This is the second in a two-part series focusing on the legal concept of the “Corporate Veil,” with this second part addressing situations when a court of law will “pierce” the corporate veil. The first part in the series defined the corporate veil and explained how it serves to protect the shareholders’ personal assets. The first part of the series can be read here.
In certain circumstances, a court of law will allow a corporation’s veil to be “pierced” such that the corporate veil will not protect shareholders’ personal assets from being used to satisfy the debts or obligations of the corporation. Like the notion of the corporate veil itself, the notion of piercing this corporate veil to reach personal assets has been applied to limited liability companies (LLCs) as well.
There are three general situations wherein a court will pierce the corporate veil: 1) alter ego; 2) undercapitalization; and 3) fraud.
An alter ego is defined as a second self that is both distinct from one’s original personality and also inherently connected to the first self. In Corporate Law, the concept of “alter ego” refers to a situation where a business owner or corporate shareholder does not respect corporate formalities and is essentially using the corporation as a means of protection externally while treating the corporation’s assets like his or her own internally. In these cases, there is no true separation between the company and its owners.
For example, where a corporate shareholder commingles personal and corporate funds, uses the corporate car as his own, and uses the corporate credit card to pay for personal purchases, a court will look to the corporate shareholder’s personal assets to satisfy the obligations where the corporation has failed to pay its bills.
Fundamentally, a court will not allow a corporate shareholder to expect creditors to respect the separate legal identity of the corporation for purposes of debt collection while the shareholder continues to treat the corporation as an alter ego.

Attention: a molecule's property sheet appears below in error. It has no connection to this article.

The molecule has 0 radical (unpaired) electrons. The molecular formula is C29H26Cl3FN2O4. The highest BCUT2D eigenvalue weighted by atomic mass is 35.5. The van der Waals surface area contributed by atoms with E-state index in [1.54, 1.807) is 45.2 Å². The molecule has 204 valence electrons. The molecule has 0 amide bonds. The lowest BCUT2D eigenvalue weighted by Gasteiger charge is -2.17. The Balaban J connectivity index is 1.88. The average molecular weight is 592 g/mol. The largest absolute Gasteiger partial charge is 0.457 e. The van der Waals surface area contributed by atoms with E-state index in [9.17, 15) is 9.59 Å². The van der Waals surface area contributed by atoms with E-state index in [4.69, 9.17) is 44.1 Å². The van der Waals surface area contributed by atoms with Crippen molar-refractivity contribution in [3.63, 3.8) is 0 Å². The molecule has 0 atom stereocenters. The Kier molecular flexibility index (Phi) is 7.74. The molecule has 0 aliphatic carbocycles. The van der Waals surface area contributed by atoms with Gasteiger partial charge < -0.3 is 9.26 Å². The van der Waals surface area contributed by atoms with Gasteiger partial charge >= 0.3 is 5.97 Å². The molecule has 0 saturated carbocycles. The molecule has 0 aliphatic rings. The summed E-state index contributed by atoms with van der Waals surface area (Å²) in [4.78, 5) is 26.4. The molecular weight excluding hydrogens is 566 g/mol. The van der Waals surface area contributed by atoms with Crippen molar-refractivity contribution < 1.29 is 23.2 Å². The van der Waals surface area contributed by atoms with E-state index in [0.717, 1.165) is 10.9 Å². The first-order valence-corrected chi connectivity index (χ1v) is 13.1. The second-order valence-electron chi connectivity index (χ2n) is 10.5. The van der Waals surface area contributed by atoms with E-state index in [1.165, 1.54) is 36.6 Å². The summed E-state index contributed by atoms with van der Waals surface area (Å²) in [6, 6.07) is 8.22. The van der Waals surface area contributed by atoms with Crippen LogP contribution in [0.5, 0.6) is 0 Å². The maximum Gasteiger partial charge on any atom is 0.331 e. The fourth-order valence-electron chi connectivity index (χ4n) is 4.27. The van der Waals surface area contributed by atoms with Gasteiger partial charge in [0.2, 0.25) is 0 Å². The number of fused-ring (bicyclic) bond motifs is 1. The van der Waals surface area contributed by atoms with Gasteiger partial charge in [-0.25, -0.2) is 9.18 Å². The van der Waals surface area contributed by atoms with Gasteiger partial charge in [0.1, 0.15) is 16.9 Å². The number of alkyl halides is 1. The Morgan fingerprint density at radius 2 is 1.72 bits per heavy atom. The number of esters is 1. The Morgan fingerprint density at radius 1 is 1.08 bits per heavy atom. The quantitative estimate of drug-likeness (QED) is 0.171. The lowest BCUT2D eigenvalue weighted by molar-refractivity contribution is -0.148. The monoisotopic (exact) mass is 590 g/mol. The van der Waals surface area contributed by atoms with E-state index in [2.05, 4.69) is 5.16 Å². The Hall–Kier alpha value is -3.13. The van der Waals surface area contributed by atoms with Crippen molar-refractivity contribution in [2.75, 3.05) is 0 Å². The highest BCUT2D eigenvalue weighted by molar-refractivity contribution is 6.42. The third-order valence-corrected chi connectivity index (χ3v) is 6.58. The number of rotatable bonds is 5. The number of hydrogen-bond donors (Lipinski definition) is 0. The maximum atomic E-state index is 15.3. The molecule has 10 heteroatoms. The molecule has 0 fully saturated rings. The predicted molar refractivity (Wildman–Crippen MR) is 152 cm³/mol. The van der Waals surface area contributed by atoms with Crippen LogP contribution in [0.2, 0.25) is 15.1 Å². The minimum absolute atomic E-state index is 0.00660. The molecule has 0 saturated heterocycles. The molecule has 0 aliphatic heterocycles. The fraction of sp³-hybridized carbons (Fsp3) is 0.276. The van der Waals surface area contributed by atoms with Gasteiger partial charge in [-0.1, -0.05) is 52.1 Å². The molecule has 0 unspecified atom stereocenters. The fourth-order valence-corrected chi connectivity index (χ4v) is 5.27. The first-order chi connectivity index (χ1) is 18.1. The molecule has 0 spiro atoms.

Undercapitalization refers to a scenario where the corporate founders have not invested enough funds into the corporation at its formation to cover its reasonably foreseeable debts, liabilities, or other obligations. Similar to the problem with shareholders treating the corporation as merely an alter ego, a corporation that is capitalized inadequately from the outset is treated as though it was never truly intended to exist as its own separate entity.
For example, if a corporation were in the business of transporting and disposing of hazardous waste, failed to carry insurance, and started with an initial capitalization of $1,000, the founding shareholders could be found personally liable when someone is injured by a transport truck meltdown. In this case, the shareholders would have failed to invest enough capital to cover what were the reasonably foreseeable liabilities of the corporation when it was formed.
Where business owners commit wrongdoing by acting to intentionally misrepresent facts to those they transact business with, a court will not allow the owners to then stand behind the corporate veil and be absolved of personal liability for their misconduct.
For example, where business owners know that they will be unable to pay certain debts but make business deals anyways, borrow and lose money recklessly, or otherwise act in a dishonest manner, a court could certainly determine that the owners perpetrated a fraud in these transactions and dismiss any claim of limited liability on behalf of the owners.
Ultimately, it is important for corporate shareholders or LLC members to treat the business entity separately, to fund the business with enough capital to cover its prospective obligations, and to avoid entering into fraudulent business transactions in order to avoid having creditors come after personal assets.
ODGERS LAW GROUP specializes in corporate formation and can help you maintain limited liability while ensuring your personal assets remain protected. To learn more about how to limit your personal liability or to schedule your free consultation with Mr. Odgers, contact us by e-mail, call us at (858) 869-1114, or schedule your appointment online here.